UPSTART RIVALS ARE BEATING IBM AND APPLE TO MARKET WITH REVOLUTIONARY NEW COMPUTERS
UPSTART RIVALS ARE BEATING IBM AND APPLE TO MARKET WITH REVOLUTIONARY NEW COMPUTERS
Travelling light has been little more than a dream for management consultant David Gouthro. Said the businessman: “It sounds weird, but I often take tennis balls, blindfolds and modelling clay to help me in the seminars I give on management techniques.” That equipment leaves little room in Gouthro’s briefcase for other items, and until recently he had to do without a computer on his frequent business trips. His favorite computer maker, California-based Apple Computer Inc., did not offer a convenient, lightweight model, and Gouthro is uncomfortable with the operating systems of other manufacturers’ computers. But last month, Apple finally introduced a new, lightweight so-called notebook computer that weighs only 5.1 lb. and fits into a briefcase. Gouthro has already tried a test model of the PowerBook and says that he plans to buy one, priced at about $2,595, as soon as possible. The busy Toronto executive added that the new product was long overdue. Said Gouthro: “I wish I had had it years ago.”
Apple, which Steven Jobs founded in 1976 at the age of 21, quickly developed a reputation as one of the most creative and innovative companies in the industry. But it has been uncharacteristically late in introducing a notebook model. Meanwhile, competitors, including Toshiba America Information Systems Inc. of Irvine, Calif., gained a strong foothold in the market for the superlight computers. And Apple is not the only giant fighting to keep pace in an increasingly fragmented marketplace. From International Business Machine Corp. of Armonk, N.Y., once the undisputed leader among computer companies, to more recent success stories, which include Microsoft Corp. of Redmond, Wash., the entire computer industry is in turmoil. For the quarter ended Sept. 30, 1991, the industry as a whole posted an overall profit decline for the first time in its history.
Declared Andrew Toller, an industry analyst for Montreal-based DMR Group Inc.: “Even the future of a giant like IBM is unknowable. The past 18 months have been shocking.”
Such established giants as IBM and Apple are struggling to keep up with the accelerating pace of technological change. Because of the increasing use of standardized components, the large computer companies have been forced to abandon their strategy of creating unique proprietary equipment and accept open systems
common to many different manufacturers. That, in turn, has allowed small computer makers to quickly copy and improve on the giants’ designs. It has also led to ruthless pricecutting. As well, the industry’s sales have suffered as corporations and individuals have cut their spending following last year’s recession. The computer makers, however, still have to invest huge sums in product development in order to keep up with the new waves of technological wizardry. Indeed, some companies have now moved beyond notebooks and are introducing pen-based systems, which use an electronic stylus instead of a keyboard, and even smaller units that can be held in one hand.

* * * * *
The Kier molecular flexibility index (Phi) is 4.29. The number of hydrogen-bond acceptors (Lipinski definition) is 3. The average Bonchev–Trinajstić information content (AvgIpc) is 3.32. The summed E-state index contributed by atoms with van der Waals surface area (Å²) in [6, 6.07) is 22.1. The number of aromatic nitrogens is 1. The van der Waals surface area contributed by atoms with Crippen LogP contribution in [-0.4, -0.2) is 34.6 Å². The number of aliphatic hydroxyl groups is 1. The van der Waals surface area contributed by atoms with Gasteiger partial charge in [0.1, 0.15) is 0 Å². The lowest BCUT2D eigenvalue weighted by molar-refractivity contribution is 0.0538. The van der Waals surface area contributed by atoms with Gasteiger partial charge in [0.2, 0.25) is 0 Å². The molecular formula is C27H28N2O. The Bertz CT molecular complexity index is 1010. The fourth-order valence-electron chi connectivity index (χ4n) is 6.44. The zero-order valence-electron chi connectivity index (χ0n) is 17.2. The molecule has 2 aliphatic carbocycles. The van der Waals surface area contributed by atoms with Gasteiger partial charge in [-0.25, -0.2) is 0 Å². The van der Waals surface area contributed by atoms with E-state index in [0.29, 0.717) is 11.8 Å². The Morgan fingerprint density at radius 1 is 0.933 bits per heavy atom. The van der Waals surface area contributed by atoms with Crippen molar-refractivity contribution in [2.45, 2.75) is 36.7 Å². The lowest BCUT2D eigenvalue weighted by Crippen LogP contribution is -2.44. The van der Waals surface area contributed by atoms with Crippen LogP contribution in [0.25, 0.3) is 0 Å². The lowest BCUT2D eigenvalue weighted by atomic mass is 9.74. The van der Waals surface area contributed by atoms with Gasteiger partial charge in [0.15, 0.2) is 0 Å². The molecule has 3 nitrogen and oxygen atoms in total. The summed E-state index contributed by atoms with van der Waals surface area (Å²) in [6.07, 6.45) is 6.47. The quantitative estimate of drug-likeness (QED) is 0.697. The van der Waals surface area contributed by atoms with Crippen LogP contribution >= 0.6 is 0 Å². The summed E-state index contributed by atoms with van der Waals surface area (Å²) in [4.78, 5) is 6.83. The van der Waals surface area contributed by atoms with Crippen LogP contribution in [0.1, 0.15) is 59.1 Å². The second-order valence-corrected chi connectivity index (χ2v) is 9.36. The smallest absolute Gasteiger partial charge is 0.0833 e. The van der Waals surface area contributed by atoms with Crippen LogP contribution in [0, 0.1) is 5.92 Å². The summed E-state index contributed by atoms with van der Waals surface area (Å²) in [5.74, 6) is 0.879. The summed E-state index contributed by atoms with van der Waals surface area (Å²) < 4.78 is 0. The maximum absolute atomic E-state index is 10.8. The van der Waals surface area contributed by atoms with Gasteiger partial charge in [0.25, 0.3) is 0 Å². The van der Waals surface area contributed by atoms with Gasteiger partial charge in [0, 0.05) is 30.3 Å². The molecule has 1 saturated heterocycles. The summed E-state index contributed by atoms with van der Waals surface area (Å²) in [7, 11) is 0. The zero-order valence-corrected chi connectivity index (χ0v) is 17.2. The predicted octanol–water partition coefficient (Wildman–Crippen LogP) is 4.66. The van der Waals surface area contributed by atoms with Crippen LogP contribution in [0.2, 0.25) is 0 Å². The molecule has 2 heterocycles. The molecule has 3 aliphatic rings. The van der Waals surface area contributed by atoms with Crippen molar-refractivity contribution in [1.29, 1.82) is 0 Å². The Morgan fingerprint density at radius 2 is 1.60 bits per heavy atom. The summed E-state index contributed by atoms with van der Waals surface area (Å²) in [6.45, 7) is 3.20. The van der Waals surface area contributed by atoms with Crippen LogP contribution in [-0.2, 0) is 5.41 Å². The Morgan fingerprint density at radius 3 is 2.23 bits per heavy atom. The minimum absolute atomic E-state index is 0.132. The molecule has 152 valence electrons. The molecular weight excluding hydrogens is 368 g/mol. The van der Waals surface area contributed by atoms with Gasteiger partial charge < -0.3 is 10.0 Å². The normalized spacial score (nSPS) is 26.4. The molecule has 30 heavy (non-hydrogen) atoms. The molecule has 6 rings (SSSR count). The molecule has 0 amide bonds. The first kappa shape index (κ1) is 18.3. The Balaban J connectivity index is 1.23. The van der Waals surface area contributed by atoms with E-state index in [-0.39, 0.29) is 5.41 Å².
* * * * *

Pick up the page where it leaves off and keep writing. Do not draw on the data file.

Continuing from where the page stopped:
But for the moment, the stakes are highest and the competition the most brutal in the multibillion-dollar market for personal computers. Last year, 46 per cent of worldwide computer industry revenues, which amount to approximately $200 billion, arose from sales of PCs. Analysts predict that that share will grow to 56 per cent or more by 1996. Sales of
notebook computers, in turn, already represent about 10 per cent of total PC sales.
That explosive growth, barely dreamed of in 1981 when IBM introduced the first tabletop PC, is fuelled by stunning new technological strides. No longer just squat boxes confined to a desktop, with limited memory and slow responses, new PCs are smaller and much more powerful than the original IBM model. Indeed, many corporations now rely on PCs linked together in high-speed networks that mimic the functions of huge mainframes, but cost much less. And for users who insist on portabil-
ity, there is now a wide selection of notebook computers, the latest incarnation of so-called laptop computers. These new, battery-run models use conventional-size keyboards and often include high-quality screens. One new IBM notebook to be introduced soon is PCradio, which uses radio signals or a cellular telephone to transmit data from remote locations to a central network. It is designed primarily for such workers as police officers or service technicians, who must send data from distant locations back to their headquarters.